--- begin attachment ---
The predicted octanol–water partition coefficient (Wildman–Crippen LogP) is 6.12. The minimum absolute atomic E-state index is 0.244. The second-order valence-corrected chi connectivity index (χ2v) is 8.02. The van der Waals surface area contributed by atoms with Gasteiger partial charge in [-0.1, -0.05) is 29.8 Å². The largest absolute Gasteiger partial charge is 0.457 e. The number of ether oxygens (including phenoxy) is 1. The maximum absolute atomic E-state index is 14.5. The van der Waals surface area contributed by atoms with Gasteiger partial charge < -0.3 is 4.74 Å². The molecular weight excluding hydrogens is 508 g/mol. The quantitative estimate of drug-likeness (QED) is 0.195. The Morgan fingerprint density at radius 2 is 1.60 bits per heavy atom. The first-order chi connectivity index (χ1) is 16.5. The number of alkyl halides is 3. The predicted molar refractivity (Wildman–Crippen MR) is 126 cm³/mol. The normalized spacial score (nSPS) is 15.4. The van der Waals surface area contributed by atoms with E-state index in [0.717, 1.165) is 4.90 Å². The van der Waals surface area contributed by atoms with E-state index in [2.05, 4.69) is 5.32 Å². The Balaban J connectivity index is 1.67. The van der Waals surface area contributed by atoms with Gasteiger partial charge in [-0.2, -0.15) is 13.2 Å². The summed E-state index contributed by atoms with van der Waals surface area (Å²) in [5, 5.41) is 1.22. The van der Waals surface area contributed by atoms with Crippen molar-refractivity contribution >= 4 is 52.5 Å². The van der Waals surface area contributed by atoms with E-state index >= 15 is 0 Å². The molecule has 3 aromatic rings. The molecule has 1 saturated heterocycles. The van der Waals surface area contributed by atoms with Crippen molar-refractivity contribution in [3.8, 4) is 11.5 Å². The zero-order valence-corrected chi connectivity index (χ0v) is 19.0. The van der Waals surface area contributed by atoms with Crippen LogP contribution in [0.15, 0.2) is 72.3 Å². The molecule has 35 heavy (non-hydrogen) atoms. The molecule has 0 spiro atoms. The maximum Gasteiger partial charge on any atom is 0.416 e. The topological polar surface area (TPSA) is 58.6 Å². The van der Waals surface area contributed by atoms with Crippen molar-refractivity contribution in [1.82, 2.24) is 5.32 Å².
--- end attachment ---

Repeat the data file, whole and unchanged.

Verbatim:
The predicted octanol–water partition coefficient (Wildman–Crippen LogP) is 6.12. The minimum absolute atomic E-state index is 0.244. The second-order valence-corrected chi connectivity index (χ2v) is 8.02. The van der Waals surface area contributed by atoms with Gasteiger partial charge in [-0.1, -0.05) is 29.8 Å². The largest absolute Gasteiger partial charge is 0.457 e. The number of ether oxygens (including phenoxy) is 1. The maximum absolute atomic E-state index is 14.5. The van der Waals surface area contributed by atoms with Gasteiger partial charge < -0.3 is 4.74 Å². The molecular weight excluding hydrogens is 508 g/mol. The quantitative estimate of drug-likeness (QED) is 0.195. The Morgan fingerprint density at radius 2 is 1.60 bits per heavy atom. The first-order chi connectivity index (χ1) is 16.5. The number of alkyl halides is 3. The predicted molar refractivity (Wildman–Crippen MR) is 126 cm³/mol. The normalized spacial score (nSPS) is 15.4. The van der Waals surface area contributed by atoms with E-state index in [0.717, 1.165) is 4.90 Å². The van der Waals surface area contributed by atoms with E-state index in [2.05, 4.69) is 5.32 Å². The Balaban J connectivity index is 1.67. The van der Waals surface area contributed by atoms with Gasteiger partial charge in [-0.2, -0.15) is 13.2 Å². The summed E-state index contributed by atoms with van der Waals surface area (Å²) in [5, 5.41) is 1.22. The van der Waals surface area contributed by atoms with Crippen molar-refractivity contribution >= 4 is 52.5 Å². The van der Waals surface area contributed by atoms with E-state index >= 15 is 0 Å². The molecule has 3 aromatic rings. The molecule has 1 saturated heterocycles. The van der Waals surface area contributed by atoms with Crippen molar-refractivity contribution in [3.8, 4) is 11.5 Å². The zero-order valence-corrected chi connectivity index (χ0v) is 19.0. The van der Waals surface area contributed by atoms with Crippen LogP contribution in [0.15, 0.2) is 72.3 Å². The molecule has 35 heavy (non-hydrogen) atoms. The molecule has 0 spiro atoms. The maximum Gasteiger partial charge on any atom is 0.416 e. The topological polar surface area (TPSA) is 58.6 Å². The van der Waals surface area contributed by atoms with Crippen molar-refractivity contribution in [1.82, 2.24) is 5.32 Å².